Note that you do not need to (and cannot) annotate the constructor with this: MyComponent. Depending on the class you’re building, you may occasionally have type-checking problems that come up as a result of this. I’ve only ever seen that happen when using computed properties while defining a proxy,5 but it does come up. In that case, you can fall back to using init as a method, and set this: MyComponent on it, and things will generally fall out as working correctly at that point. When it comes up, this seems to be just a limitation of what this is understood to be in a constructor given Ember’s rather more-complex-than-normal-classes view of what a given item being constructed is.

Other class methods do also need the this type specified if they touch computed properties. (Normal property access is fine without it.) That’s because the lookups for ComputedProperty instances (using Ember.get or Ember.set) need to know what this is where they should do the lookup, and the full this context isn’t inferred correctly at present. You can either write that on every invocation of getand set, like (this as MyComponent).get(...), or you can do it once at the start of the method. Again, a bit boiler-platey, but it gets the job done and once you’re used to it it’s minimal hassle.6

One last note, which I didn’t include in the example: if you have a function (usually an action) passed into the component, you can define it most simply by just using onSomeAction: Function; in the class definition, right with other class arguments. However, it’s usually most helpful to define what the type should actually be, for your own sanity check if nothing else. As with e.g. model in this example, we don’t actually have a good way to type-check that what is passed is correct. We can, however, at least verify in the constructor that the caller passed in a function using assert, just as with other arguments.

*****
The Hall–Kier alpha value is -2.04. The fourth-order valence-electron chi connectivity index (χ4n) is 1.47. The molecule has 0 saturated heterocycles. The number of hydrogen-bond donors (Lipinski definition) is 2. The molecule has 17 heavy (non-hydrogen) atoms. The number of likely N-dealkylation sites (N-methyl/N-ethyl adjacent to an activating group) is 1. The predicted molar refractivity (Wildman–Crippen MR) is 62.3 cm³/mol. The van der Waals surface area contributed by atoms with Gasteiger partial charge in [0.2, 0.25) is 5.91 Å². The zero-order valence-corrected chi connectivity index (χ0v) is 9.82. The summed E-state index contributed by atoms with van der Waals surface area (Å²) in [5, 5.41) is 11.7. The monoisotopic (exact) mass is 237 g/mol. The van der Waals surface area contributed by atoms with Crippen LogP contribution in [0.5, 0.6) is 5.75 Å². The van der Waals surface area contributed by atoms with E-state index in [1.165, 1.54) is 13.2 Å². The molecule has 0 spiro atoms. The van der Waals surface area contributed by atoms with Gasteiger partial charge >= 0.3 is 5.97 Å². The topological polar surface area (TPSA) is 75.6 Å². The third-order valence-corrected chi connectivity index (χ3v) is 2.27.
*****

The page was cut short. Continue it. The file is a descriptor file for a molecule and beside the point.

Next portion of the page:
Summary

So that’s a wrap on components (and controllers, which behave much the same way).

In the next post, I’ll look at the elephant in the room: Ember Data (and closely related concern Ember CLI Mirage). While you can make Ember Data stuff largely work today, it’s still a ways from Just Works™️, sadly, but we’ll cover how to work around the missing pieces—we’ve gotten there in our own codebase, so you can, too!


  1. As mentioned in Part 2, this problem doesn’t go away until we get decorators, unless you’re putting them on the prototype via .extends()—but see below for the problems with that. The short version is, we need decorators for this to actually be nice. Once we get decorators, we will be able to combine them with the work done for RFC #281 and normal lookup will just work:

    @computed('model.firstName')
    get fromModel() {
      return `My name is ${this.model.firstName};`;
    }
  2. I’ve used Computed<Person> and similar throughout here because it’s the most clear while still being reasonably concise. The actual type name in Ember’s own code is ComputedProperty, but ComputedProperty<Person> is long, and it wouldn’t have added any real clarity here. In my own codebase, we use CP (for “Computed Property”) for the sake of brevity—so here that would just be CP<Person>.

  3. In the future, this problem will hopefully be solved neatly by decorators:

      @action
      addToCollection(value: string) {
        const current = this.get('aCollection');
        this.set('aCollection', current.concat(value));
      }

    For today, however, specifying a this type is where it’s at.

  4. You can see this for yourself in this Ember Twiddle—just open your developer tools and note the sequence.

  5. Proxies, along with details of mixins, are a subject I’m leaving aside for Part 5, otherwise known as the “wow, this stuff is really weird to type” entry in the series.

  6. Not no hassle, though, and I look forward to a future where we can drop it, as Ember moves more and more toward modern JavaScript ways of solving these same problems!